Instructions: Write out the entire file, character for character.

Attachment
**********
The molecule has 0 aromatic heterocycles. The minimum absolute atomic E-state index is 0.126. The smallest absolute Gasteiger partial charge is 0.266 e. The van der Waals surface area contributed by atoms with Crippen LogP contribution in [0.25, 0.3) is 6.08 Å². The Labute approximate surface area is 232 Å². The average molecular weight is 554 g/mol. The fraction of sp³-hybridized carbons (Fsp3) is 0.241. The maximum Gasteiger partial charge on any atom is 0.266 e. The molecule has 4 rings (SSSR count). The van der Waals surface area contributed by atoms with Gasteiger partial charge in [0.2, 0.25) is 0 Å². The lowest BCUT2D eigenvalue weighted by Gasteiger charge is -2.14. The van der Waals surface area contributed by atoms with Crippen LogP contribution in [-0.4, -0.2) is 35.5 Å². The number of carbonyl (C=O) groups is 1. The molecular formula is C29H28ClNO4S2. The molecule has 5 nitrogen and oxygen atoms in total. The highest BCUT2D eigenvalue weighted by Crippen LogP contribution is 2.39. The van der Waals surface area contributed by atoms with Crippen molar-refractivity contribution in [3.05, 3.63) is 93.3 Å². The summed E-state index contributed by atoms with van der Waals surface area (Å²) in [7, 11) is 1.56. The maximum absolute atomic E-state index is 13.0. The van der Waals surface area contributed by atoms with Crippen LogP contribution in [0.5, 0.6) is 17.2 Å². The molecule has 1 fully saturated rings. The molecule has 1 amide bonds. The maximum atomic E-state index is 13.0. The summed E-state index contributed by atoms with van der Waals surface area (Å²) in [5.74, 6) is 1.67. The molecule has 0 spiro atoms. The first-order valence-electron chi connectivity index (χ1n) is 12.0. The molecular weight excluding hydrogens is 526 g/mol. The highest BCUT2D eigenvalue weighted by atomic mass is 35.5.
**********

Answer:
The molecule has 0 aromatic heterocycles. The minimum absolute atomic E-state index is 0.126. The smallest absolute Gasteiger partial charge is 0.266 e. The van der Waals surface area contributed by atoms with Crippen LogP contribution in [0.25, 0.3) is 6.08 Å². The Labute approximate surface area is 232 Å². The average molecular weight is 554 g/mol. The fraction of sp³-hybridized carbons (Fsp3) is 0.241. The maximum Gasteiger partial charge on any atom is 0.266 e. The molecule has 4 rings (SSSR count). The van der Waals surface area contributed by atoms with Gasteiger partial charge in [0.2, 0.25) is 0 Å². The lowest BCUT2D eigenvalue weighted by Gasteiger charge is -2.14. The van der Waals surface area contributed by atoms with Crippen LogP contribution in [-0.4, -0.2) is 35.5 Å². The number of carbonyl (C=O) groups is 1. The molecular formula is C29H28ClNO4S2. The molecule has 5 nitrogen and oxygen atoms in total. The highest BCUT2D eigenvalue weighted by Crippen LogP contribution is 2.39. The van der Waals surface area contributed by atoms with Crippen molar-refractivity contribution in [3.05, 3.63) is 93.3 Å². The summed E-state index contributed by atoms with van der Waals surface area (Å²) in [7, 11) is 1.56. The maximum absolute atomic E-state index is 13.0. The van der Waals surface area contributed by atoms with Crippen LogP contribution in [0.5, 0.6) is 17.2 Å². The molecule has 1 fully saturated rings. The molecule has 1 amide bonds. The maximum atomic E-state index is 13.0. The summed E-state index contributed by atoms with van der Waals surface area (Å²) in [5.74, 6) is 1.67. The molecule has 0 spiro atoms. The first-order valence-electron chi connectivity index (χ1n) is 12.0. The molecular weight excluding hydrogens is 526 g/mol. The highest BCUT2D eigenvalue weighted by atomic mass is 35.5.